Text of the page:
Skip to main content
ARS Home » Plains Area » Sidney, Montana » Northern Plains Agricultural Research Laboratory » Agricultural Systems Research » Research » Publications at this Location » Publication #349239

Title: Nitrogen fertilization I: Impact on crop, soil and environment

item Sainju, Upendra
item GHIMIRE, RAJAN - New Mexico State University
item PRADHAN, GAUTAM - Williston Research Center

Submitted to: Intech
Publication Type: Book / Chapter
Publication Acceptance Date: 3/25/2019
Publication Date: 9/8/2019
Citation: Sainju, U.M., Ghimire, R., Pradhan, G. 2019. Nitrogen fertilization I: Impact on crop, soil and environment. In: Serra, A., editor. Nitrogen in Agricultural Systems. London, U.K.:IntechOpen. p. 1-24.

Interpretive Summary:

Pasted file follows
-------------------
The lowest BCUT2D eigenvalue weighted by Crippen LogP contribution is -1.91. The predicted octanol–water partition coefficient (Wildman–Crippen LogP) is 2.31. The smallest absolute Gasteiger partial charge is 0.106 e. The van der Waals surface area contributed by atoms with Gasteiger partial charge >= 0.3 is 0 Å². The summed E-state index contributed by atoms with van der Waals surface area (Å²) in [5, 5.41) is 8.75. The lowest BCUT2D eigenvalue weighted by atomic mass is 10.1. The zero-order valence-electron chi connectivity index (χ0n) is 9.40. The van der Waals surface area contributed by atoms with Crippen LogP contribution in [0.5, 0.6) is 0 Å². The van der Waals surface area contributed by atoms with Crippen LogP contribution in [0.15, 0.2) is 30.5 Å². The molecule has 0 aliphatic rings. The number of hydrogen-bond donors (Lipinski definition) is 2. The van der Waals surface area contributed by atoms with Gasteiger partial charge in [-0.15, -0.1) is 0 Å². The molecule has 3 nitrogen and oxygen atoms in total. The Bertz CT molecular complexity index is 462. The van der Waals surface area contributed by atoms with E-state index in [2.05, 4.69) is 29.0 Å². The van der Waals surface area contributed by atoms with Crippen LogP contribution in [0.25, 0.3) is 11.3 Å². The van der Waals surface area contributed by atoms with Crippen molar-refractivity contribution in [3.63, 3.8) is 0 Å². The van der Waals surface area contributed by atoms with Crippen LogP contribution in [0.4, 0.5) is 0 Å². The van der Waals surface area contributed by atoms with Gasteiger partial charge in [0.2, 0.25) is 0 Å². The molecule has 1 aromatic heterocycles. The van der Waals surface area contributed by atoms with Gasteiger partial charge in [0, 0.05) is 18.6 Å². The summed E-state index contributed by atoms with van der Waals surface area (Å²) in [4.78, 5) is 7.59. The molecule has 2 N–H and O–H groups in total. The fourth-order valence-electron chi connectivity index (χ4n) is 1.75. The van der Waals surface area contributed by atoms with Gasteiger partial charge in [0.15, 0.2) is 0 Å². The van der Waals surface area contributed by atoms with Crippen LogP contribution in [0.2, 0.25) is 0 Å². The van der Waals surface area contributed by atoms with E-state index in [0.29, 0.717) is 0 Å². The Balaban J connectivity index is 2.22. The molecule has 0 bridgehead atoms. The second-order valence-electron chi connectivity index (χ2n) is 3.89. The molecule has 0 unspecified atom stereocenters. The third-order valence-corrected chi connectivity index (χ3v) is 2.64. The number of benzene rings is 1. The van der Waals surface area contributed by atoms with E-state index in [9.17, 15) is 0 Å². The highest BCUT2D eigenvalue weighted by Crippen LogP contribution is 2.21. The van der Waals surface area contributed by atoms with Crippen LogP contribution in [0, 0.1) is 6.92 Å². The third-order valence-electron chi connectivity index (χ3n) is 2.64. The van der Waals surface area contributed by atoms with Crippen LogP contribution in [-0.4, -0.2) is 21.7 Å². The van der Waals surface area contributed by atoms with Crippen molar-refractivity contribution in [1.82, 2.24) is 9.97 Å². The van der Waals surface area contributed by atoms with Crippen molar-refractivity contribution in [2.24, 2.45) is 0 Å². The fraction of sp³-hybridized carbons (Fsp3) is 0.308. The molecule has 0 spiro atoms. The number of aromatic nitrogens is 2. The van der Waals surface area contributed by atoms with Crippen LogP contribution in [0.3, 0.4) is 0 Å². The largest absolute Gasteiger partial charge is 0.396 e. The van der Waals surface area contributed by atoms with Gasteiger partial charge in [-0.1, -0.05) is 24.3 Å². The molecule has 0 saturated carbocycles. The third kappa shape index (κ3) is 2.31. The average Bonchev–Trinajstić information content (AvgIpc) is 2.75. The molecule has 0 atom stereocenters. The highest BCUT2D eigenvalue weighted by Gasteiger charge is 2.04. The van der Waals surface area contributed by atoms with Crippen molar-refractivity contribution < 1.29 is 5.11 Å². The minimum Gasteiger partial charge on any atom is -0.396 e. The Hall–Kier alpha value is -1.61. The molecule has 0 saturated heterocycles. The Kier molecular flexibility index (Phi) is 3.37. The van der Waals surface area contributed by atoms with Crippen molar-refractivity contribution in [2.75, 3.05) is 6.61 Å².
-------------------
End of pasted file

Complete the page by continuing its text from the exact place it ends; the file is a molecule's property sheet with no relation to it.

Technical Abstract: Nitrogen (N) is a major limiting nutrient to sustain crop yields and quality. As a result, N fertilizer is usually applied in large quantity to increase crop production throughout the world. Application of N fertilizers has increased crop yields and resulted in achievement of self- sufficiency in food production in many developing countries, including Nepal. Excessive application of N fertilizers beyond crops’ demand, however, has resulted in undesirable consequences of degradation in soil, water, and air quality. These include soil acidification, N leaching in groundwater, and emissions of nitrous oxide (N2O), a potent greenhouse gas that contributes to global warming. Long-term application of ammonia-based N fertilizers, such as urea, has increased soil acidity which rendered to soil infertility where crops fail to respond with further application of N fertilizers. This is a major problem in countries, including Nepal, where N fertilizers are continuously applied, sometime in excessive amounts, to increase crop yields, population density is high, and crop production needs to be enhanced to feed the growing population. Another problem is the groundwater contamination of nitrate-N (NO3-N) which can be a health hazard to human and livestock if its concentration goes above 10 mg L-1 in drinking water. The third problem is emissions of N2O gas which is 300 times more powerful than carbon dioxide in terms of global warming potential. Therefore, novel management practices are needed to reduce N fertilization rates and enhance soil and environmental quality while sustaining crop yields. This chapter examined the effect of N fertilization on soil and environmental quality and crop yields and discussed improved management techniques to reduce N fertilization rate, sustain crop yields, and improve soil and environmental quality, with a special context for Nepal.